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Sac Bee misses the most important education cuts

Posted by Gino DiCaro, VP, Communications on Jan. 13, 2009

In this morning's piece on the California Teachers Association and their proposed tax increase, the Sacramento Bee editorial board mentioned that every aspect of education had taken a hit except teacher salaries.   The Bee editorial board wrote, "While virtually everything in education has taken a hit -- academic programs, art and music, counseling, books, labs -- teacher salaries remain among the top 10 in the nation."

We take one major exception with that information and the overall article.  California manufacturers have a substantial stake in our high school career technical education programs and rely upon them for critical workforce both from college and straight out of high school.  These high wage employers have suffered as a result of a 40 percent decline in student access to these programs over the last 20 years (see chart below and here's a prime example showing CTE is the last priority).  That the Bee did not mention one of the largest and most dramatic declines in our education system could be an oversight but it's a hard number to miss and deserves proper attention.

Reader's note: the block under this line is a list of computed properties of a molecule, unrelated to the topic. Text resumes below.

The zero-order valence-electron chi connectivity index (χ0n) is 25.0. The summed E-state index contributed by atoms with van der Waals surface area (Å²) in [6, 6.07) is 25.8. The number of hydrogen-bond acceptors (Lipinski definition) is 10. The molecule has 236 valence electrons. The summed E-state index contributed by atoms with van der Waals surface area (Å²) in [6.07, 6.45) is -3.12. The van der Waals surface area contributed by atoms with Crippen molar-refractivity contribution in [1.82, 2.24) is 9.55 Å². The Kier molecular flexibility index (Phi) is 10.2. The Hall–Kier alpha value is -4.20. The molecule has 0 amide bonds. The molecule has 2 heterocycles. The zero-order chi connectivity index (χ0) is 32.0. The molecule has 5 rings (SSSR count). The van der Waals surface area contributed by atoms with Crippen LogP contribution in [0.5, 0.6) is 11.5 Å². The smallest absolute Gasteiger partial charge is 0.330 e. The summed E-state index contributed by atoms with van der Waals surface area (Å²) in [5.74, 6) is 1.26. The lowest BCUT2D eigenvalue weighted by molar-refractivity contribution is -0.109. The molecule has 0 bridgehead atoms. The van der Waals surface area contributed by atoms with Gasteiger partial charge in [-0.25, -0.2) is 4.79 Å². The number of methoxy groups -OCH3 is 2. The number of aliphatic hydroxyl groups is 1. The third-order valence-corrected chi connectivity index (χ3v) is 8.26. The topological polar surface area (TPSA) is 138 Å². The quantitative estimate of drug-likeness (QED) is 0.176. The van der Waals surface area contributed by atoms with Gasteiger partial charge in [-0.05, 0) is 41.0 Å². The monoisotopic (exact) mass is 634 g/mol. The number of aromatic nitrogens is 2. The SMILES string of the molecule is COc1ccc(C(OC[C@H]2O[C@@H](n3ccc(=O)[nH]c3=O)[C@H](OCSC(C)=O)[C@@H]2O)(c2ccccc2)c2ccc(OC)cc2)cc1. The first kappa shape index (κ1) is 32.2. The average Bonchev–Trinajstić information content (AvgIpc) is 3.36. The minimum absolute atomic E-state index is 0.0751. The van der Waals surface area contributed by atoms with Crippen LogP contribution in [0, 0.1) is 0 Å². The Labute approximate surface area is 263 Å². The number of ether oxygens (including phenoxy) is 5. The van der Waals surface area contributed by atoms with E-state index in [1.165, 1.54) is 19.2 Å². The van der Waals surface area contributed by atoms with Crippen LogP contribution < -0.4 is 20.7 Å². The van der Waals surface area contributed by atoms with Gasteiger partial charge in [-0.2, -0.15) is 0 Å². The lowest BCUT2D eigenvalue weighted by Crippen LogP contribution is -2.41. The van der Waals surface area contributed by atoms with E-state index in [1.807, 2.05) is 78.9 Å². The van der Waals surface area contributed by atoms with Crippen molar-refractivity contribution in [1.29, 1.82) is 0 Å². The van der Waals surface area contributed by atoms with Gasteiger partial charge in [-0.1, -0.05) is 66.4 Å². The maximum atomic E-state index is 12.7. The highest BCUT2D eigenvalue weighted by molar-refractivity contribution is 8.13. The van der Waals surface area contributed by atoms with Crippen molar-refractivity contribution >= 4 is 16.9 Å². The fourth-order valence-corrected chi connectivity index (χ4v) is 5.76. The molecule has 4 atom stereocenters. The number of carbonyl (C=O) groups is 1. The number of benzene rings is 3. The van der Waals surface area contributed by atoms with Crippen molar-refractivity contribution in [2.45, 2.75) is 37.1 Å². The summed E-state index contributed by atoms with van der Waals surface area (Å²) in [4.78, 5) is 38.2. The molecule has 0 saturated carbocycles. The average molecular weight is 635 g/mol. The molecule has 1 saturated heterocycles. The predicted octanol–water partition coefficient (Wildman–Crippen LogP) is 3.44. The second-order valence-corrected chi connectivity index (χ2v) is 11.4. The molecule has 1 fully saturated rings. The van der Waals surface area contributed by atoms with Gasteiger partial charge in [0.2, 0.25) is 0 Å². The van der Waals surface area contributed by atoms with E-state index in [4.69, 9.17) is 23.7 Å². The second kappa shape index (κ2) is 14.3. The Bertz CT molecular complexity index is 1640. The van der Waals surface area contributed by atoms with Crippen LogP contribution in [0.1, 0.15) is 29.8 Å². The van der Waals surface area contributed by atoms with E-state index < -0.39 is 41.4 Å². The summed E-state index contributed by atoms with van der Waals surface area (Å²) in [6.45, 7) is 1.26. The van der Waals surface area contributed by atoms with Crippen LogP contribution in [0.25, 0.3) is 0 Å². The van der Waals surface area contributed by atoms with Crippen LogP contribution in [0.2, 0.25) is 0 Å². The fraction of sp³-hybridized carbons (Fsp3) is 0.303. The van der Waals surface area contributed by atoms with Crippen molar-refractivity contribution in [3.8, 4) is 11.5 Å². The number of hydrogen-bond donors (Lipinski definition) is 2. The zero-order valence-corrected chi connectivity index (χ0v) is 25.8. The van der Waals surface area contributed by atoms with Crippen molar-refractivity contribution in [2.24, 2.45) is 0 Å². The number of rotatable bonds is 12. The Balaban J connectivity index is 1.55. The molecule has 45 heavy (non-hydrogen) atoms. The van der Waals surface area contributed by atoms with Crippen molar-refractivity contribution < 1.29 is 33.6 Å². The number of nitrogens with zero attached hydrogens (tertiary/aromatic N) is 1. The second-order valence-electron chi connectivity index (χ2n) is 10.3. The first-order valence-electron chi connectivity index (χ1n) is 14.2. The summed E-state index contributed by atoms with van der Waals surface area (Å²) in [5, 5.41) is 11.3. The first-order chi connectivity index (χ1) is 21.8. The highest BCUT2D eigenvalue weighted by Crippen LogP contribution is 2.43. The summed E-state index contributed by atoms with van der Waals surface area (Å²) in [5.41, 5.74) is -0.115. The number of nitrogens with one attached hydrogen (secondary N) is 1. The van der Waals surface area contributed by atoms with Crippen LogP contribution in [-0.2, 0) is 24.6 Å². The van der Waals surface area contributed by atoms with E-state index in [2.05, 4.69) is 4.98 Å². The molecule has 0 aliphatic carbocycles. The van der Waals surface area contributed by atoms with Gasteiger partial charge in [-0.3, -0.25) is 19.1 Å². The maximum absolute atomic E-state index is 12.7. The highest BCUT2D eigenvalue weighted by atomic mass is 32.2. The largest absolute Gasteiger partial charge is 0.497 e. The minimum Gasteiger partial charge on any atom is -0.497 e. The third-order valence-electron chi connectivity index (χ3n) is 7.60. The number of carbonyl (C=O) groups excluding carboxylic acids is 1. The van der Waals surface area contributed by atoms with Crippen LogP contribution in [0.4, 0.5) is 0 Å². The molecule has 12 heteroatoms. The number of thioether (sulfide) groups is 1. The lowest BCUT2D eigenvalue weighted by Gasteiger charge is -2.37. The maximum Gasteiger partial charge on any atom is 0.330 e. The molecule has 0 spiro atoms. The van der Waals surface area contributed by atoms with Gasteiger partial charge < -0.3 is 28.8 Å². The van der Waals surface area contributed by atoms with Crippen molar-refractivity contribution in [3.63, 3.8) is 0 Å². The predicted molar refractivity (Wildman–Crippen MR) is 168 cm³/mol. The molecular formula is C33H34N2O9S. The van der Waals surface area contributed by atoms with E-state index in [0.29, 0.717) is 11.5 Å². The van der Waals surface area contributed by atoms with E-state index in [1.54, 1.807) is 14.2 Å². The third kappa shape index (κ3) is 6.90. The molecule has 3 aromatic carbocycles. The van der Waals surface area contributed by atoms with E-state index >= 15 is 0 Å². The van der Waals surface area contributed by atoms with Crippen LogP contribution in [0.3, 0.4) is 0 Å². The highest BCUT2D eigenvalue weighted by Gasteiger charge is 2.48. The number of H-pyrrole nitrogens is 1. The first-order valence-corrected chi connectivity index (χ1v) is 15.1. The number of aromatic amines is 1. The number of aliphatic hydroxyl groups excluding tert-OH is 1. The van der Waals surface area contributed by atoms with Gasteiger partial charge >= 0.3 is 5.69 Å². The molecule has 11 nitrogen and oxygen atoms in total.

It deserves that attention because the state categorical spending for career technical education is about to become extinct with the flexibility being given to schools to raid these funds.  The Get REAL coalition put out a release today making a hard case for securing what's left of vocational programs.   These programs are absolutely essential to California's economic recovery and one can argue the lack of access to these courses has contributed to the overall problem.  Our students need relevance in their high school course work to find their path to success.  Without it we are left with more dropouts -- already above 30 percent -- and too many high school graduates with limited workforce skills or college inspiration.

The media, the Governor, the Legislature and CTA must understand that they have whittled these critical career programs down to the bone and, for now, we must at the very least protect existing funds or risk our economic recovery and our students' success.





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